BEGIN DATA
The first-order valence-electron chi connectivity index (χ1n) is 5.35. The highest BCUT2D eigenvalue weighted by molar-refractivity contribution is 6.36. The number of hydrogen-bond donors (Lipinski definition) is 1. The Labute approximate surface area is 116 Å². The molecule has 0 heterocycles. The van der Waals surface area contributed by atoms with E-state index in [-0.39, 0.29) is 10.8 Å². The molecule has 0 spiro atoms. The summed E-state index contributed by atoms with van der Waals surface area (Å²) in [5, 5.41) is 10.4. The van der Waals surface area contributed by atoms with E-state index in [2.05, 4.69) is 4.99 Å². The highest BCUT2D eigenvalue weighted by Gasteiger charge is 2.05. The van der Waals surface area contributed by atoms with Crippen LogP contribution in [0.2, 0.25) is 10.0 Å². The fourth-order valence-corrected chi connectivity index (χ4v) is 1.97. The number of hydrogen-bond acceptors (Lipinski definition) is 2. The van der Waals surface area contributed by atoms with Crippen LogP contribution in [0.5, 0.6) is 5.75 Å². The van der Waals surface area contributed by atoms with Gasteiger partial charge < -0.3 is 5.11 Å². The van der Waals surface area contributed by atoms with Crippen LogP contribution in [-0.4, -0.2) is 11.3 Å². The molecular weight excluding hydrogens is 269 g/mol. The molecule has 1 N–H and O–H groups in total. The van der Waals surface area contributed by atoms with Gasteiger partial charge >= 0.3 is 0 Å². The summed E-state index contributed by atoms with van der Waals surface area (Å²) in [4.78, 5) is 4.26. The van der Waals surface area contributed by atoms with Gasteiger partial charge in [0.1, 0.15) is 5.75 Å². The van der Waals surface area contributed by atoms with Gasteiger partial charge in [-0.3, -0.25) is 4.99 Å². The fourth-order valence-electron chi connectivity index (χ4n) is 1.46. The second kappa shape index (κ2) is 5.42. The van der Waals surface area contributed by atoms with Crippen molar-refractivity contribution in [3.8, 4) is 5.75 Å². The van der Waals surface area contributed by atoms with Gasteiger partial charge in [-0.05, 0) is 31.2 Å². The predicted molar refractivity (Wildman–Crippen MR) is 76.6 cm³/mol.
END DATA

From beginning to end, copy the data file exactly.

The first-order valence-electron chi connectivity index (χ1n) is 5.35. The highest BCUT2D eigenvalue weighted by molar-refractivity contribution is 6.36. The number of hydrogen-bond donors (Lipinski definition) is 1. The Labute approximate surface area is 116 Å². The molecule has 0 heterocycles. The van der Waals surface area contributed by atoms with E-state index in [-0.39, 0.29) is 10.8 Å². The molecule has 0 spiro atoms. The summed E-state index contributed by atoms with van der Waals surface area (Å²) in [5, 5.41) is 10.4. The van der Waals surface area contributed by atoms with E-state index in [2.05, 4.69) is 4.99 Å². The highest BCUT2D eigenvalue weighted by Gasteiger charge is 2.05. The van der Waals surface area contributed by atoms with Crippen LogP contribution in [0.2, 0.25) is 10.0 Å². The fourth-order valence-corrected chi connectivity index (χ4v) is 1.97. The number of hydrogen-bond acceptors (Lipinski definition) is 2. The van der Waals surface area contributed by atoms with Crippen LogP contribution in [0.5, 0.6) is 5.75 Å². The van der Waals surface area contributed by atoms with Gasteiger partial charge < -0.3 is 5.11 Å². The van der Waals surface area contributed by atoms with Crippen LogP contribution in [-0.4, -0.2) is 11.3 Å². The molecular weight excluding hydrogens is 269 g/mol. The molecule has 1 N–H and O–H groups in total. The van der Waals surface area contributed by atoms with Gasteiger partial charge >= 0.3 is 0 Å². The summed E-state index contributed by atoms with van der Waals surface area (Å²) in [4.78, 5) is 4.26. The van der Waals surface area contributed by atoms with Gasteiger partial charge in [0.1, 0.15) is 5.75 Å². The van der Waals surface area contributed by atoms with Gasteiger partial charge in [-0.3, -0.25) is 4.99 Å². The fourth-order valence-electron chi connectivity index (χ4n) is 1.46. The second kappa shape index (κ2) is 5.42. The van der Waals surface area contributed by atoms with Crippen molar-refractivity contribution in [3.8, 4) is 5.75 Å². The van der Waals surface area contributed by atoms with Gasteiger partial charge in [-0.05, 0) is 31.2 Å². The predicted molar refractivity (Wildman–Crippen MR) is 76.6 cm³/mol.